could keep me from noticing
that now I
want only
to call you
I wrote this a few months back with its main point being to question trepidation over determined gaze & timing.  Warding off attachments and pull, anything that might distract from this determined arc to Oxford seemed at some point worth investing thought into.  But today, as is my perpetual pattern, I fall back without looking, into sweet emotion & into my warm embedment in this place of Whitefish....& yet the determined gaze double helixes with deep feeling beautifully.  So that now I want only to call this beautiful human range of being, Ciaccona, as I board the plane.  Listen to song no. 5 (the Ciaccona of the partita) if you get a cd in the mail from me.  & please, dear friends, tell me of your own ciacconas.  I can only hope that life will always be so richly tugging as it feels right now & I'd love to hear of the ways in which yours are.

Monday, December 21, 2009

9 days out

Awoke again from the now recurring dream where the plane is leaving in 40 minutes and we're still at home packing with no near end in sight.  Packing things like tupperware and loaves of bread & it seems I have no rational sense whatsoever.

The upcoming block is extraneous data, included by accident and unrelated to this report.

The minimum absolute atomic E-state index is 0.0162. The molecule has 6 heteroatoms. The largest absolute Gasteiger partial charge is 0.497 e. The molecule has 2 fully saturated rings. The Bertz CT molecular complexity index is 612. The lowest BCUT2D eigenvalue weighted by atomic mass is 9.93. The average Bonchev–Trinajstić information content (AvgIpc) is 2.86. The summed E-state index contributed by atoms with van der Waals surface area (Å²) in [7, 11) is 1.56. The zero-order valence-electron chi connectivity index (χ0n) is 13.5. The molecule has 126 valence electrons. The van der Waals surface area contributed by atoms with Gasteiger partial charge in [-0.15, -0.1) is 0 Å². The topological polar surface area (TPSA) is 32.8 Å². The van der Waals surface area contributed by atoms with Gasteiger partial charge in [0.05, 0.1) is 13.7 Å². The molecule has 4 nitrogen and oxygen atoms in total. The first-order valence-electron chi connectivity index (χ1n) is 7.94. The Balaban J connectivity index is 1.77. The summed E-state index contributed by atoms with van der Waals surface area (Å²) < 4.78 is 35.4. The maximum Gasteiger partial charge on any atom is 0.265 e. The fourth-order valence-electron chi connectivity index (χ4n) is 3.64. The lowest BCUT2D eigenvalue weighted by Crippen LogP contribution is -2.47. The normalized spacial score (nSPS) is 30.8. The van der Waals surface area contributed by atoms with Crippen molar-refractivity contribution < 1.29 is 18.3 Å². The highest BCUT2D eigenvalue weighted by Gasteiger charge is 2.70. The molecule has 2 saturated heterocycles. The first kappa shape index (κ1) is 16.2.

Upon waking, as if speaking kindly to a child, I remind myself of the things that I am excited about there to ease myself into letting go of here:

In ten days I will be sleeping in Virginia Woolf's neighborhood instead of in my own.  In eleven days I'll see Oxford for the first time from a train window.  In thirteen days I'll be attending a different Unitarian Church in a building from 1000 c.e. and then in the afternoon Jack & the Beanstalk with Naya at the Oxford Playhouse.  In fourteen days...

... & of course, in 129 days we'll be flying back to these mountains, it will be dark, the stars will be out, and I will step off the plane and smell spring and mountains, and we will arrive home to give our big fluffy puppy a hug & I will sleep in my own bed again & have dreams, perhaps of the time in Oxford.  & perhaps they will be recurring & lovely.

Saturday, December 19, 2009

Paris on the mind

Today I awake to thoughts of the proximity of Paris, the steaming Gare du Nord and nearby Hauptbahnhoffs, choquettes in a bag each morning, Baden-Baden just a day trip, running along the Seine & the Thames, the novel pregnant for want of being in the places of my Oma, the sounds of Christ Church, British accents like honey in my earl grey, and seeing the look in the eyes of all the people I'm about to meet or sit across from or walk past or overhear.